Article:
Five Ways to Fix the Court
March 24, 2022
How to Rebalance the Court
As Judge Ketanji Brown Jackson’s Senate confirmation hearing comes to a close today, the Supreme Court’s role in our economy and democracy has come to the fore: An unrepresentative majority has tipped the scales in favor of corporations and against racial justice.
As Roosevelt’s Shahrzad Shams writes in The Week, the court’s decisions over the past few decades “have actively served to dismantle the legal architecture of racial and economic progress”—including weakening voting rights, worker protections, women’s rights to bodily autonomy, and environmental protections.
To solve that problem, we must both ensure the court looks more like the country, and address the institution’s structural flaws, which create and perpetuate such imbalances throughout our society.
Learn more in “Off-Balance: Five Strategies for a Judiciary that Supports Democracy,” by Roosevelt’s Todd N. Tucker.
A Green Steel Deal
“By increasing demand for less carbon-intensive steel and aluminum produced by American and European companies, we can account for the cost of high-carbon steel and help industries succeed,” US Trade Representative Katherine Tai said during a Roosevelt webcast about the new US-EU Green Steel Deal earlier this week.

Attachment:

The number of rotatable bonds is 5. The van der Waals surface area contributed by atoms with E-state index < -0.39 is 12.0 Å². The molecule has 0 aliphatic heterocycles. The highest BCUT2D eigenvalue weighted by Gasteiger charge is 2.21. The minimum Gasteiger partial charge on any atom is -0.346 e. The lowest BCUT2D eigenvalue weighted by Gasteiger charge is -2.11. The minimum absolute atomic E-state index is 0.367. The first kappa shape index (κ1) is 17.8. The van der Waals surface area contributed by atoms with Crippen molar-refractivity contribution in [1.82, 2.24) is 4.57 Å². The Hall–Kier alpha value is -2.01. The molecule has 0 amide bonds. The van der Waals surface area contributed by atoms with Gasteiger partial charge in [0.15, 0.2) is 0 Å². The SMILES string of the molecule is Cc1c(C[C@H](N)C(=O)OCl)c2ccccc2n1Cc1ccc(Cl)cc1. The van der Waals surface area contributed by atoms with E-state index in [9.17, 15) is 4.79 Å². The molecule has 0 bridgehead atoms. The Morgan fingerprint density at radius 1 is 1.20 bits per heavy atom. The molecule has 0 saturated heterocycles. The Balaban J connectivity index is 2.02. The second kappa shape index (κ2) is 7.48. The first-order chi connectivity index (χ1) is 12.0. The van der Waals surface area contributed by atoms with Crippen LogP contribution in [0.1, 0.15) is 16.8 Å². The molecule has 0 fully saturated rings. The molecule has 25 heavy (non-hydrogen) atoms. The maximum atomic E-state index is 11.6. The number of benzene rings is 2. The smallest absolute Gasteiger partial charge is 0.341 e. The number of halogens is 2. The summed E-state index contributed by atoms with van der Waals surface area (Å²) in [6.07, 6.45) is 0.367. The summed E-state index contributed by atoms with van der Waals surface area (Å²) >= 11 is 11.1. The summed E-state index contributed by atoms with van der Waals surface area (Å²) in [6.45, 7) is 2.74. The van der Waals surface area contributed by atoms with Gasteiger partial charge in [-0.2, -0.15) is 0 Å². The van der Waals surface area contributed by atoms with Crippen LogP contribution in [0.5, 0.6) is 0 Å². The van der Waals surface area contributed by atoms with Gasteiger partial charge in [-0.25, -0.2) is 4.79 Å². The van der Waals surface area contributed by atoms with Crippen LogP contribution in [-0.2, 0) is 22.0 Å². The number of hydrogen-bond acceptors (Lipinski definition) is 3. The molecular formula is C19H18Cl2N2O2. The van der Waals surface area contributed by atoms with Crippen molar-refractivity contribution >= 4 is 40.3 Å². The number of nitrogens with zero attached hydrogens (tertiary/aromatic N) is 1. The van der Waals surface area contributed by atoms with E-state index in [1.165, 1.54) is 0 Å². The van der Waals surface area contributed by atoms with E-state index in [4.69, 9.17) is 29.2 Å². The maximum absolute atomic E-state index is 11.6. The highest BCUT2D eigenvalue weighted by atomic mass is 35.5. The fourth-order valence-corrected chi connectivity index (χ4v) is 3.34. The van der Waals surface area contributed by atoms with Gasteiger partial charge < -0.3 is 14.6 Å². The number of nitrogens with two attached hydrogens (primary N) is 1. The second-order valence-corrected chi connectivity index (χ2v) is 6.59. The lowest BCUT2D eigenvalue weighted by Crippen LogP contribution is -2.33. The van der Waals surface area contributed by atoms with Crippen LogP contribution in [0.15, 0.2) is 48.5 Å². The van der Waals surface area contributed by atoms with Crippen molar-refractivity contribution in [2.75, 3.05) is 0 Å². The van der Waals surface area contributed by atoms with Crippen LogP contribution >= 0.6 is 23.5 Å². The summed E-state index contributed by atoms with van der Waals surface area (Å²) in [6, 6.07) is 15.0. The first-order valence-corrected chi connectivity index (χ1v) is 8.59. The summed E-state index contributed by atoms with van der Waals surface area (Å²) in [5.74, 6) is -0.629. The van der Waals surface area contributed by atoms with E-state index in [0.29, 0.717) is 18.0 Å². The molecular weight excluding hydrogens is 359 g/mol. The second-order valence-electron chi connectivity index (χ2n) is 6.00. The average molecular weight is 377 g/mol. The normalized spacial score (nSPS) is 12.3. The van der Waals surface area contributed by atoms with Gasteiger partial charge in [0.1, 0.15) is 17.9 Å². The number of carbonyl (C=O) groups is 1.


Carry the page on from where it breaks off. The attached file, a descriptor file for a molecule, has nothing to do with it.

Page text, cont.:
The webcast convened a panel of experts to discuss how the “Global Steel and Aluminum Arrangement” will transform our economy, the effect it will have on meeting our climate goals, what we should expect and watch for as the plans advance, and more.
“It will take a tremendous amount of ongoing investment to generate economic, environmental and social benefits spread well into the future,” Roosevelt Senior Fellow Saule Omarova said. “It will also require a great deal of coordination among many actors and on many levels to ensure capital is deployed to the maximum benefit of the American people.”
What We’re Reading
As Air Pollution Declined, Tribal Nations Got Left Out – Bloomberg CityLab